Those are the heartless realities of life in this world, but in God's economy everything is different.  Salvation is a gift, one bought and paid for by our Lord's suffering, death and resurrection; one that is given to otherwise lost and condemned violators without money and without cost.  There is no currency that can purchase the gift of heaven for you, but one that is made ours by faith and by faith alone.  Therefore St. Paul spends a great deal of time teaching us his inspired truth that: a man is justified by faith apart from the works of the law.  Neither should you consider faith a good work, for it is not.  Instead it is the Spirit's  gift by which we receive the inheritance.

Yes, "a man is justified by faith apart from the works of the law."  That is St. Paul's conclusion, so everything we believe, teach, confess and practice proceeds from this pivotal truth.  The baptism you receive, you receive by faith, whether newborn babe or wizened adult.  No one can obtain the gifts that baptism gives without the faith that the Holy Spirit gives and supplies.  It is faith that moves us to worship, to gladly hear and learn God's word, to celebrate the Blessed Sacrament, believing what seems impossible:  that this bread and this cup are the body and blood of Christ that grant us the remission of sins, life, salvation and intimate unity with Christ our heavenly Bridegroom.  Finally it is by faith that we take up our cross each day and follow Jesus in a life of self-denial, service to God and the selfless  kindness of our neighbor, for works are the fruit and evidence of faith and  faith without  works is dead.

Therefore we conclude, along with St. Paul on the Reformation Sunday, that a man is justified by faith, without the deeds of the law.  Praise God from whom all blessings flow.  Amen.

~  Rev. Dean Kavouras

Tuesday, October 18, 2016

The Lord takes care of body and soul


THE wages of sin is death, but a slow and agonizing one; one marked by illness, weakness, pain, agony, sorrow, struggle, uncertainty, sleepless nights and days troubled by medical bills, endless visits to doctors, pharmacies and therapists, and round after round with insurance company call centers, so it should come as no surprise to us that Jesus the Great Physician of body and soul should choose St. Luke, who was a medical doctor to be an evangelist and physician of the soul.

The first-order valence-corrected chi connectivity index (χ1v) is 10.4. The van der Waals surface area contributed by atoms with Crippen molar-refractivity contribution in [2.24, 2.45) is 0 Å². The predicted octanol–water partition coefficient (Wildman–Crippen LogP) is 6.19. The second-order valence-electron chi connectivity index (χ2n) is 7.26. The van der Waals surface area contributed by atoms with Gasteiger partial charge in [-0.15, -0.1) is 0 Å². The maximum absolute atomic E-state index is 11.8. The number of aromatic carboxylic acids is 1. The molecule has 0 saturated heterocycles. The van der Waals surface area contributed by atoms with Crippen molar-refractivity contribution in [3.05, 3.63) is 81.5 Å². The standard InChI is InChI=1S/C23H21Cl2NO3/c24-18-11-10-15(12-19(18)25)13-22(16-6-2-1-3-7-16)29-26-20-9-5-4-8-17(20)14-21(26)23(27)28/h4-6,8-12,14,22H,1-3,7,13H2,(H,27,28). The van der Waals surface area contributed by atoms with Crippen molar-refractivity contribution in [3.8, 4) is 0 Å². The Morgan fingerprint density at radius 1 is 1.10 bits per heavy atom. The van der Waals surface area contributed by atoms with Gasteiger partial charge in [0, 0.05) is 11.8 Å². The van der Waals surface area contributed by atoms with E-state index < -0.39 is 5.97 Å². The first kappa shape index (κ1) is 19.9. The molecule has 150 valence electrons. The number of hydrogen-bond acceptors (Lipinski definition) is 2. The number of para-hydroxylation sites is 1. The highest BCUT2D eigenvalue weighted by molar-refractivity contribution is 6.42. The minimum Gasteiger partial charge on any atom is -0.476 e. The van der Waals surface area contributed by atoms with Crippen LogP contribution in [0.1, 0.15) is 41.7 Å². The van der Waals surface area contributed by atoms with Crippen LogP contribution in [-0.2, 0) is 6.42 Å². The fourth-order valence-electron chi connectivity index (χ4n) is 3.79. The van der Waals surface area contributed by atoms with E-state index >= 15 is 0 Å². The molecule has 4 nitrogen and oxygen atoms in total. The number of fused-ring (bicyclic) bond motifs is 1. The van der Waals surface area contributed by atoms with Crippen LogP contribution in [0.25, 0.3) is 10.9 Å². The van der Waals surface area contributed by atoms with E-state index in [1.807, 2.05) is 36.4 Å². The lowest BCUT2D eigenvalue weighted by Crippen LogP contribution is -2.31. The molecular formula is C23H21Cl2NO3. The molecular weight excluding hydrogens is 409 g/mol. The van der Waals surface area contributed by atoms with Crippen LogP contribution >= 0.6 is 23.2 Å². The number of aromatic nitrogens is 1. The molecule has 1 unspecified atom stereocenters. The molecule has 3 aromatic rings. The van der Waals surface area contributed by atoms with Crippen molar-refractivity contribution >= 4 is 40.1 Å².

This gives us something to think about because many Christians think that their faith affects nothing more than their soul.  They think, like the Scribes and Pharisees, that Jesus can say "your sins be forgiven you" all day long, but that he is either unwilling or unable in this modern age to say as He did to the paralytic man, "rise up and walk."

Hear the Word of the Lord!  When you are sick you should pray!  When you are ill you should cry out to God to make you well.  You should call for the pastor, as St. James admonishes, to anoint you with oil, pray for your wellbeing, and forgive you all your sins, because illness is not some strange visitor from another planet, but the just deserts of our trespasses, so you should ask no one less than the Great Physician to ease your  pain, relieve your burden, forgive your sins and to remove the "dis" from your dis-ease, not apart from the established means of the medical arts, but through them.  Yet if they are unable to help you, then in spite of them.  For it is St. Luke the medical doctor who records the account of the woman who suffered for 12 years with a disease of the blood, whom doctors could not cure, and on which she had spent all of her money.  Every effort was in vain until she touched the hem of the Great Physician's garment, then she was made instantly well.